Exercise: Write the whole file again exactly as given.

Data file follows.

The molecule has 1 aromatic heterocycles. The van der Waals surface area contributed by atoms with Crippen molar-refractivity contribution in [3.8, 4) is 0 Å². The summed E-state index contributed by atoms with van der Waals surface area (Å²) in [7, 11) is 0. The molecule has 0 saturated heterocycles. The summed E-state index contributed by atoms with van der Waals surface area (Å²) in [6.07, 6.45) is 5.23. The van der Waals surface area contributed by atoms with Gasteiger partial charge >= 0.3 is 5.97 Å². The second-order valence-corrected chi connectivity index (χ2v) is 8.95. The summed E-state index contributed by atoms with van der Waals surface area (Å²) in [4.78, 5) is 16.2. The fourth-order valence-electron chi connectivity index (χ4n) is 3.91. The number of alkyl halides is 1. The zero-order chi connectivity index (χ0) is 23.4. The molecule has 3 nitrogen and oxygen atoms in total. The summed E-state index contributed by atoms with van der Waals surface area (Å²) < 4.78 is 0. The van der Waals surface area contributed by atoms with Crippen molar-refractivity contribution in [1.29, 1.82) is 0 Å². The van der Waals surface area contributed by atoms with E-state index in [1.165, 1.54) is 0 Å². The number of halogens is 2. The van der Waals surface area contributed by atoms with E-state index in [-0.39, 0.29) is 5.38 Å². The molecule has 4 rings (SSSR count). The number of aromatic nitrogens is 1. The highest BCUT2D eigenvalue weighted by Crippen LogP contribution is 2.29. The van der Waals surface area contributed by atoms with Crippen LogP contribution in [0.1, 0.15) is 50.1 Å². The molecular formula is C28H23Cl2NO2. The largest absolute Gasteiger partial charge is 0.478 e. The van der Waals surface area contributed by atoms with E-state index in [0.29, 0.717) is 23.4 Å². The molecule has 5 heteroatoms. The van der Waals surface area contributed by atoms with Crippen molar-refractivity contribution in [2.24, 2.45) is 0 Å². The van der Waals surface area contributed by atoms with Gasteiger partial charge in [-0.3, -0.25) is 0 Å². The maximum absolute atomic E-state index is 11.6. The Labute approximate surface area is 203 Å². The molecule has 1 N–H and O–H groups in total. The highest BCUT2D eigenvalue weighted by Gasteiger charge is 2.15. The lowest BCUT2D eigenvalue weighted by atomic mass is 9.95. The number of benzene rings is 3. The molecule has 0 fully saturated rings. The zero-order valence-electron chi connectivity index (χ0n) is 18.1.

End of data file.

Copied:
The molecule has 1 aromatic heterocycles. The van der Waals surface area contributed by atoms with Crippen molar-refractivity contribution in [3.8, 4) is 0 Å². The summed E-state index contributed by atoms with van der Waals surface area (Å²) in [7, 11) is 0. The molecule has 0 saturated heterocycles. The summed E-state index contributed by atoms with van der Waals surface area (Å²) in [6.07, 6.45) is 5.23. The van der Waals surface area contributed by atoms with Gasteiger partial charge >= 0.3 is 5.97 Å². The second-order valence-corrected chi connectivity index (χ2v) is 8.95. The summed E-state index contributed by atoms with van der Waals surface area (Å²) in [4.78, 5) is 16.2. The fourth-order valence-electron chi connectivity index (χ4n) is 3.91. The number of alkyl halides is 1. The zero-order chi connectivity index (χ0) is 23.4. The molecule has 3 nitrogen and oxygen atoms in total. The summed E-state index contributed by atoms with van der Waals surface area (Å²) < 4.78 is 0. The van der Waals surface area contributed by atoms with Crippen molar-refractivity contribution in [1.29, 1.82) is 0 Å². The van der Waals surface area contributed by atoms with E-state index in [1.165, 1.54) is 0 Å². The number of halogens is 2. The van der Waals surface area contributed by atoms with E-state index in [-0.39, 0.29) is 5.38 Å². The molecule has 4 rings (SSSR count). The number of aromatic nitrogens is 1. The highest BCUT2D eigenvalue weighted by Crippen LogP contribution is 2.29. The van der Waals surface area contributed by atoms with Crippen LogP contribution in [0.1, 0.15) is 50.1 Å². The molecular formula is C28H23Cl2NO2. The largest absolute Gasteiger partial charge is 0.478 e. The van der Waals surface area contributed by atoms with E-state index in [0.29, 0.717) is 23.4 Å². The molecule has 5 heteroatoms. The van der Waals surface area contributed by atoms with Crippen molar-refractivity contribution in [2.24, 2.45) is 0 Å². The van der Waals surface area contributed by atoms with Gasteiger partial charge in [-0.3, -0.25) is 0 Å². The maximum absolute atomic E-state index is 11.6. The Labute approximate surface area is 203 Å². The molecule has 1 N–H and O–H groups in total. The highest BCUT2D eigenvalue weighted by Gasteiger charge is 2.15. The lowest BCUT2D eigenvalue weighted by atomic mass is 9.95. The number of benzene rings is 3. The molecule has 0 fully saturated rings. The zero-order valence-electron chi connectivity index (χ0n) is 18.1.